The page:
Sunday, February 26, 2012

Quotation for Today: Moral Hazard - A Dog Whistle

The quotation for today opens a discussion about the somewhat arcane economic concept known as "moral hazard" and how it -- by excusing greed and selfishness -- is used to pervert our sense of community.

“The economics of moral hazard work to convince us that, however well intentioned, social responsibility is a bad thing. Moral hazard signifies the perverse consequences of well-intentioned efforts to share the burdens of life, and it also helps deny that refusing to share those burdens is mean-spirited or self-interested.”
Tom Baker

Tom Baker is a law professor at the University of Pennsylvania and author of “On the Genealogy of Moral Hazard,” a historical account of moral hazard published in 1996. Professor Baker's comments  -- excerpted from his aforementioned paper -- were included in the New York Times article cited below.  

The following, extended passage from Professor Baker's paper on moral hazard highlights how the meaning of moral hazard has been twisted.

By "proving" that helping people has harmful consequences, the economics of moral hazard justify the abandonment of legal rules and social policies that try to help the less fortunate; and, by providing a "scientific" basis for the abandonment of legal rules and social policies, the economics of moral hazard legitimate that abandonment as the result of a search for truth, not an exercise of power.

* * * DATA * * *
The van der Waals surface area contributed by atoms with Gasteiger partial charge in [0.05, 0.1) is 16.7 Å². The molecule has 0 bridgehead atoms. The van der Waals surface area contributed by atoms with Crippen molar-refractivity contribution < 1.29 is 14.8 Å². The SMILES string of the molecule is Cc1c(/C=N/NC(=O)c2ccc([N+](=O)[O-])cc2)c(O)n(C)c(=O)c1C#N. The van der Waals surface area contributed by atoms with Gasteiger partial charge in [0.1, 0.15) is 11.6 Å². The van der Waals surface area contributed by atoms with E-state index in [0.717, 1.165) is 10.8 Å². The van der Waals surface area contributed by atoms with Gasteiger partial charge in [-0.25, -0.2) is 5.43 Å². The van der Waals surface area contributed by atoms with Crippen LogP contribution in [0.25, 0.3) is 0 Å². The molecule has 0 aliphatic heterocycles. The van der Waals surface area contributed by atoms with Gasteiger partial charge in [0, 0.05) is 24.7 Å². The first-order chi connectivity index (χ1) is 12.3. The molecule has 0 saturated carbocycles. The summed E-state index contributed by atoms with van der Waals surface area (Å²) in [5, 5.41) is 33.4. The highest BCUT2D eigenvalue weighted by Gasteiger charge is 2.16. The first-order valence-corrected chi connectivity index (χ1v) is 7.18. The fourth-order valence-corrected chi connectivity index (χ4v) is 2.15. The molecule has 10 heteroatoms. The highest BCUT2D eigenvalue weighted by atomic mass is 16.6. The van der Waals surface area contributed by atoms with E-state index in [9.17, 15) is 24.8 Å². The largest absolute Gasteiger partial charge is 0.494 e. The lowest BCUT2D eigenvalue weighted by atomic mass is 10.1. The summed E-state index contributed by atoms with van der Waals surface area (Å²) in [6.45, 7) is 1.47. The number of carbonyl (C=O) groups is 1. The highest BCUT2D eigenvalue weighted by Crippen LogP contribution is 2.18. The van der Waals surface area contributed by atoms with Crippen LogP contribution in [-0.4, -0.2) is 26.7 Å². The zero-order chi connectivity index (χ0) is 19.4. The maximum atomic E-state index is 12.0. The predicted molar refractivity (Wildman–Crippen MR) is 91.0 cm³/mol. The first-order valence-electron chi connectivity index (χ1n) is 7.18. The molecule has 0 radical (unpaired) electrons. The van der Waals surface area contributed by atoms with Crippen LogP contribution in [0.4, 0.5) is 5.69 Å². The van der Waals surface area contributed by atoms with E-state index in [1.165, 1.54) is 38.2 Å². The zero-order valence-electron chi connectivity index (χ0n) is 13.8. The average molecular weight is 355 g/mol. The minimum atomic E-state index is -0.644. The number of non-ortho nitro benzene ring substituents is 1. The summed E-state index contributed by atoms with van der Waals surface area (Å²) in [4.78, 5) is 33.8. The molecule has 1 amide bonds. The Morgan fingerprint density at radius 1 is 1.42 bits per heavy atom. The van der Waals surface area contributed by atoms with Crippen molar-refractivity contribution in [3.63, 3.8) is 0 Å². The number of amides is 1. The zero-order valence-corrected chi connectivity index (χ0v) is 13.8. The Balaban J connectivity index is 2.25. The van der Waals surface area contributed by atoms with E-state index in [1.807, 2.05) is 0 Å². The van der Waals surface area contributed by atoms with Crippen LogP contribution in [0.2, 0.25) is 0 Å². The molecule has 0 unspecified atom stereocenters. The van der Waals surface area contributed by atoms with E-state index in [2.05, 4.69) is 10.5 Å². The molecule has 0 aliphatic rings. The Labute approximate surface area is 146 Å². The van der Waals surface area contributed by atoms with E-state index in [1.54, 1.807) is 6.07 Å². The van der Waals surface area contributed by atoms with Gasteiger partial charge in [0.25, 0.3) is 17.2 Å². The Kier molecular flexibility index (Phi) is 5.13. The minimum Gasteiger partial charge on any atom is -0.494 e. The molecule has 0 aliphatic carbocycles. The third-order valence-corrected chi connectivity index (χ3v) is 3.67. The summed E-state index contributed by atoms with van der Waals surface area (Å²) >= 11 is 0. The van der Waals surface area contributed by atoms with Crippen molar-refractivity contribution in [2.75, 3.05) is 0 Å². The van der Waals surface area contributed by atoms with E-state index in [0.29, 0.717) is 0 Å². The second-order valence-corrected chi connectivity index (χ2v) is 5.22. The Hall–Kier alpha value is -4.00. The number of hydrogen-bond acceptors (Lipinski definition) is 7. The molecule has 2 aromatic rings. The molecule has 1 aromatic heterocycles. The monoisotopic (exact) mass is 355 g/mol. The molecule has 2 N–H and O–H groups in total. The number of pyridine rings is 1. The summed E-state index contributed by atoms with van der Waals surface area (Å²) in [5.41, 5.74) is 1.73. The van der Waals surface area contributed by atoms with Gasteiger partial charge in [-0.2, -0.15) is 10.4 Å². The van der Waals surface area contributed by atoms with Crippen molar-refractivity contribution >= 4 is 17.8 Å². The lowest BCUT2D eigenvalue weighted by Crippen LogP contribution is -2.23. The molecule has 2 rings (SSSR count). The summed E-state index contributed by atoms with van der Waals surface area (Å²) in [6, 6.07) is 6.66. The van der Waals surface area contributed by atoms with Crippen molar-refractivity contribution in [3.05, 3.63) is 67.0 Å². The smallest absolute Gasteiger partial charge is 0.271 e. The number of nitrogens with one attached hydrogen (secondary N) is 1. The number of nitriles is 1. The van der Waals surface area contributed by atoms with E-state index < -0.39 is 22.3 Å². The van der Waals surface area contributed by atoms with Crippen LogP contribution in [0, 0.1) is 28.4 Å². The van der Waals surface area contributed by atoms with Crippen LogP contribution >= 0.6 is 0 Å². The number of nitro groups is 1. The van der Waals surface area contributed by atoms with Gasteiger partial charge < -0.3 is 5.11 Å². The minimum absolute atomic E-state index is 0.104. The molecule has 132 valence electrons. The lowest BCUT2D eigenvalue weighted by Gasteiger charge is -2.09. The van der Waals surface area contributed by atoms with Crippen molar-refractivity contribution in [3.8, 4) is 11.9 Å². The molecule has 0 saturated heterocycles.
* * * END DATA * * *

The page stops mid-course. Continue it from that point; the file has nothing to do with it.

In that sense, the cultural meaning of moral hazard has come full circle-from legitimating the expansion of redistribution in the nineteenth century to limiting that redistribution today. Yet, conventional economic accounts of moral hazard exaggerate the incentive effects of real-world insurance and, at the same time, underestimate the social benefits of insurance. As a result, the economics of moral hazard systematically-and wrongly-undervalue efforts to protect the injured, the sick, and the poor, and absolve the more fortunate of their responsibility for that situation. The real lesson of moral hazard should be that the world is a relational web that cannot be reduced to truisms-not the op-ed writer's "less is more" and not the "insurance-deterrence" tradeoff of the economist's theoretical model.

Nowadays, when financial and political leaders use the term "moral hazard," are they merely blowing a dog whistle that only can be heard by people who support Wall Street's greed and selfishness and oppose the general welfare of the American people?

Dewan, Shaila. "Moral Hazard: A Tempest-Tossed Idea." The New York Times 25 February, 2012: online edition.

No comments:

Post a Comment